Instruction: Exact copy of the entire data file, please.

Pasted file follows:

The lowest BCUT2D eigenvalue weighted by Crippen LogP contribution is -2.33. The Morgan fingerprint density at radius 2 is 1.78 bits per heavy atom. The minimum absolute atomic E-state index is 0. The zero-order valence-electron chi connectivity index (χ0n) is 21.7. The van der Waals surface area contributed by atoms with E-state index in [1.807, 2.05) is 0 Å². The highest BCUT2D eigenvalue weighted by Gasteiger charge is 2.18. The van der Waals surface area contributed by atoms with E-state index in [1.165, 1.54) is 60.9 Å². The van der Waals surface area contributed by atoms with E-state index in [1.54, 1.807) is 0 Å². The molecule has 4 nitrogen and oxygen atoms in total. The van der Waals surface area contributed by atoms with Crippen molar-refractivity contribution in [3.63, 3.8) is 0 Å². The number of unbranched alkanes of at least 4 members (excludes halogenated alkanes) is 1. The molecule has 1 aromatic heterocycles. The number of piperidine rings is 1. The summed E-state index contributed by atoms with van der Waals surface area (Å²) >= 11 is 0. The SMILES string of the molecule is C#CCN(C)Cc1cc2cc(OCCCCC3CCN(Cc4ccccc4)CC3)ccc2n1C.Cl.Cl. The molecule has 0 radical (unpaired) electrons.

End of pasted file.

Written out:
The lowest BCUT2D eigenvalue weighted by Crippen LogP contribution is -2.33. The Morgan fingerprint density at radius 2 is 1.78 bits per heavy atom. The minimum absolute atomic E-state index is 0. The zero-order valence-electron chi connectivity index (χ0n) is 21.7. The van der Waals surface area contributed by atoms with E-state index in [1.807, 2.05) is 0 Å². The highest BCUT2D eigenvalue weighted by Gasteiger charge is 2.18. The van der Waals surface area contributed by atoms with E-state index in [1.165, 1.54) is 60.9 Å². The van der Waals surface area contributed by atoms with E-state index in [1.54, 1.807) is 0 Å². The molecule has 4 nitrogen and oxygen atoms in total. The van der Waals surface area contributed by atoms with Crippen molar-refractivity contribution in [3.63, 3.8) is 0 Å². The number of unbranched alkanes of at least 4 members (excludes halogenated alkanes) is 1. The molecule has 1 aromatic heterocycles. The number of piperidine rings is 1. The summed E-state index contributed by atoms with van der Waals surface area (Å²) >= 11 is 0. The SMILES string of the molecule is C#CCN(C)Cc1cc2cc(OCCCCC3CCN(Cc4ccccc4)CC3)ccc2n1C.Cl.Cl. The molecule has 0 radical (unpaired) electrons.